I’ve somehow managed to not see Bladerunner until a little bit ago. The thing that I liked most about it was that it presented not a pretty bland, middle class vision of the future. It was autocratic, messy, big and Chinese. Yes there were robots, but people didn’t live with them. They hated them and treated them like a hated minority, that is they wanted to wipe them out. It was much more of realistic portrayal of human nature not changing all that much a number of years from now.
Where is the single mom of two in design? How is it I met the first black interaction designer of my life a only a year ago? Where are the slums, the sitting in front of the TV, the drunk out of your mind because you can’t bear to go home to your wife?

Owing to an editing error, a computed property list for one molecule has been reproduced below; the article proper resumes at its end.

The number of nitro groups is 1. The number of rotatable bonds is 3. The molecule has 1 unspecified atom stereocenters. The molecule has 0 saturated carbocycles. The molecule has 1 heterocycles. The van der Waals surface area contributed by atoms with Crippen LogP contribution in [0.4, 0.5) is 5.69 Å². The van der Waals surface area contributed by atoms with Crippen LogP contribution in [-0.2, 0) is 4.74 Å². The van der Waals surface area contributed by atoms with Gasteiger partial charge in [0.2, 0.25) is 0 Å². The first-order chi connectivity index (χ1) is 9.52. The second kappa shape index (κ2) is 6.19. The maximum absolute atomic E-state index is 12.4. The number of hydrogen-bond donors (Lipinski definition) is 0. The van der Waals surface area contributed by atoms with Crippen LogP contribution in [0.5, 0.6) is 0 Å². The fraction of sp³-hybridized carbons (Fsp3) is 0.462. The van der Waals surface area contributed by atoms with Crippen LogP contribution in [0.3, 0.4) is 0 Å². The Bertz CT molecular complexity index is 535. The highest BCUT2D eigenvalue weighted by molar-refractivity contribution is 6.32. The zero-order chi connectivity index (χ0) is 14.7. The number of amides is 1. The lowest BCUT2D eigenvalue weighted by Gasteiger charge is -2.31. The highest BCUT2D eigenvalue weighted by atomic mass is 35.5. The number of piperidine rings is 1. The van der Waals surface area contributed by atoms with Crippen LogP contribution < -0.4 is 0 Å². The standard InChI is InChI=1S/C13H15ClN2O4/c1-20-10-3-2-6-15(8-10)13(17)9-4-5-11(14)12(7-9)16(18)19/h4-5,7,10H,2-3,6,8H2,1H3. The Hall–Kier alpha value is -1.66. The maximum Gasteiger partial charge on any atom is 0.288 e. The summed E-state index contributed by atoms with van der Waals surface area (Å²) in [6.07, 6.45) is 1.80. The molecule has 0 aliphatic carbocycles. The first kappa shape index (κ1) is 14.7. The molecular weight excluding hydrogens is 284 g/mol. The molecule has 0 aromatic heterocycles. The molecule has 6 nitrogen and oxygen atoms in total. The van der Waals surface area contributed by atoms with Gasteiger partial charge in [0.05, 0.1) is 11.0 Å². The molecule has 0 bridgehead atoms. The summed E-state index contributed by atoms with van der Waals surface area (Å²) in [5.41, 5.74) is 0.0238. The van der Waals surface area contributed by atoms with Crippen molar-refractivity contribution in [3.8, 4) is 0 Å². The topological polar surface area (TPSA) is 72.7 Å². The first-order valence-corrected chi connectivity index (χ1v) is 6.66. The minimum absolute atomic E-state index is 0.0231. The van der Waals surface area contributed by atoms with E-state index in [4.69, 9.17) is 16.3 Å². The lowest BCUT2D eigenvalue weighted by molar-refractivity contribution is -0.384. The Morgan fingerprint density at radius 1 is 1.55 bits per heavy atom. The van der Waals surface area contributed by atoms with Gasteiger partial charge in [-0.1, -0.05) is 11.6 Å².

What we typically are peddled by designers as the future is usually pretty bland and pretty middle class. It’s pretty funny how indicative of who is “inventing” this future. Ostensibly, this is by bland, thoroughly middle class designers. Can’t say that I don’t fit into this category, because I’m also a bland, thoroughly middle class designer, but being a guy who’s more concerned with doing stuff today instead of worrying about something that will never come, I have to say this is probably one of the reasons for my dislike of all this “futurism” hoo-haw.